On their bulletin board is an article about the hub-bub surrounding Junie B. Jones. Since it somewhat nails down my raison d'Ítre, I hereby call death to groot, and onto my new blog!

Posted by June Bee | August 31, 2007 8:02 PM

If only the Stranger had come out strongly against development. That could have put a stop to all this new construction over the last ten years. The Stranger is that powerful.

Posted by Come Off It | August 31, 2007 8:19 PM

First the Wonder Bread sign and now a Sprite painting. How will I know what crappy non-nutritious food to buy. This city is going straight down the toilet.

Posted by Giffy | August 31, 2007 8:30 PM

I drove by when the wrecking ball had knocked down the top 1 1/2 stories, the (thick!) brick walls torn away to reveal interior spaces where people once lived. Given the chance, that building would have stood another 100 years.

I once fell in love with a worn old Capitol Hill beauty from 1916.

Posted by Sean | August 31, 2007 9:31 PM

@14: May I suggest Paxil?

Posted by Sean | August 31, 2007 9:37 PM

You have got to be kidding! A sprite ad on the side of a shitty brick building? Boo-Fucking-Hoo. Progress is not that bad of a thing, you backwards knuckle dragging soy drinking Seattlites. It's about time we have light rail and the only reason it hadn't been done yet is because everyone was too busy examing their navels for fuz. I mean shit, who cares above ground, below ground, just get us some fuckin decent public transport!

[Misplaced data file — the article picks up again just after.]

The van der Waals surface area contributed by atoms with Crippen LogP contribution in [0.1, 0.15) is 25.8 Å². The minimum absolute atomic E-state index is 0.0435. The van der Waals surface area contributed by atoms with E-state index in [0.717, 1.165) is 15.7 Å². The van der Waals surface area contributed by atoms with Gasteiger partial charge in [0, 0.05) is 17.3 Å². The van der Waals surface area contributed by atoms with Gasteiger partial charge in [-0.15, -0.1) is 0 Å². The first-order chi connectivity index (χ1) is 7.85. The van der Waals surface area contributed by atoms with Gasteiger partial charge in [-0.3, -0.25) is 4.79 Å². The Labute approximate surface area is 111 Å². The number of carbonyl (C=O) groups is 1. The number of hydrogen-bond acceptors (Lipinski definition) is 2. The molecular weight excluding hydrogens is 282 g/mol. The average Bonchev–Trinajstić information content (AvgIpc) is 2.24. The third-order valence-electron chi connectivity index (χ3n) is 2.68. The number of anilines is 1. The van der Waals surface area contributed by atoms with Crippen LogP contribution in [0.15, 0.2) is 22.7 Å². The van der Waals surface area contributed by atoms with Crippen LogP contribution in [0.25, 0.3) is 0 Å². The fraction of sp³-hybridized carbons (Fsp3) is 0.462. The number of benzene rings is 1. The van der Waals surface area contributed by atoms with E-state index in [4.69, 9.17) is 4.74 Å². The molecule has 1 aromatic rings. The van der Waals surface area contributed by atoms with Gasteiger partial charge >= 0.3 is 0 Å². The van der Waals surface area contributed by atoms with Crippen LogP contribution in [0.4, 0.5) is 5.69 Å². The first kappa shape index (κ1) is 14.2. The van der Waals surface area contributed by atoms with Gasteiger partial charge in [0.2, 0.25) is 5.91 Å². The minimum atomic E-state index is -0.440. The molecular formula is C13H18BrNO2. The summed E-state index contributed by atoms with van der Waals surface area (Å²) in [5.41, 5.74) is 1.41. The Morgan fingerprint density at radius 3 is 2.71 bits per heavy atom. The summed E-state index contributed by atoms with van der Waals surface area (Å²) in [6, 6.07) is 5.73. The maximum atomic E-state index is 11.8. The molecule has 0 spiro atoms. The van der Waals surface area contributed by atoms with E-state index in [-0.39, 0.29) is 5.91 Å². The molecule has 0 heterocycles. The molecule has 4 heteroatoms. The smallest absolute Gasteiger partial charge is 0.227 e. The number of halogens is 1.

Oh no, but progress is bad. We can't have urban density. No no no. Let's just cut down all the forests and build fucking track houses all the way to Mt Rainier and up the slopes.

Posted by FuckSprite | September 1, 2007 12:17 AM

ECB, I keep sendin in updates about how they're tearing down the rainer cold storage in Gtown, yet noone at the Stranger seems remotely interested. You want ghost signs? Look no further - altho' at least they're asking their community what they'd like to see...

Posted by yerbamatty | September 1, 2007 2:03 AM

They're not demolishing the entire Rainier Cold property in Gtown. One building, a large buildings yes, will be coming down.

Posted by SP | September 1, 2007 10:38 AM

To be fair to ECB, she's sighing, not complaining.

Has no one ever missed where they used to live, even if he or she is much happier at the new place now? I didn't take ECB's emotion to be anything more than that.

Posted by matthew fisher wilder | September 1, 2007 4:43 PM

As someone who lives one block from that shitty building, I'm glad to see it go. What kind of an idiot would look at that photo and think, "Wow, I wish we weren't becoming a wealthier, bigger and more dynamic city in which people are willing to throw down millions of their own dollars to improve the city's downtown." Hey, if you want to live in a city that's poor and nothing ever changes, move to Little Rock or Detroit or Omaha. Most cities in the world would celebrate the demolition of an old hellhole about to be replaced by a skyscraper. It's okay to be nostalgic, but don't forget that nostalgia for a poorer Seattle of the past is a luxury most people in this city don't have.

Posted by Andrew | September 3, 2007 9:25 AM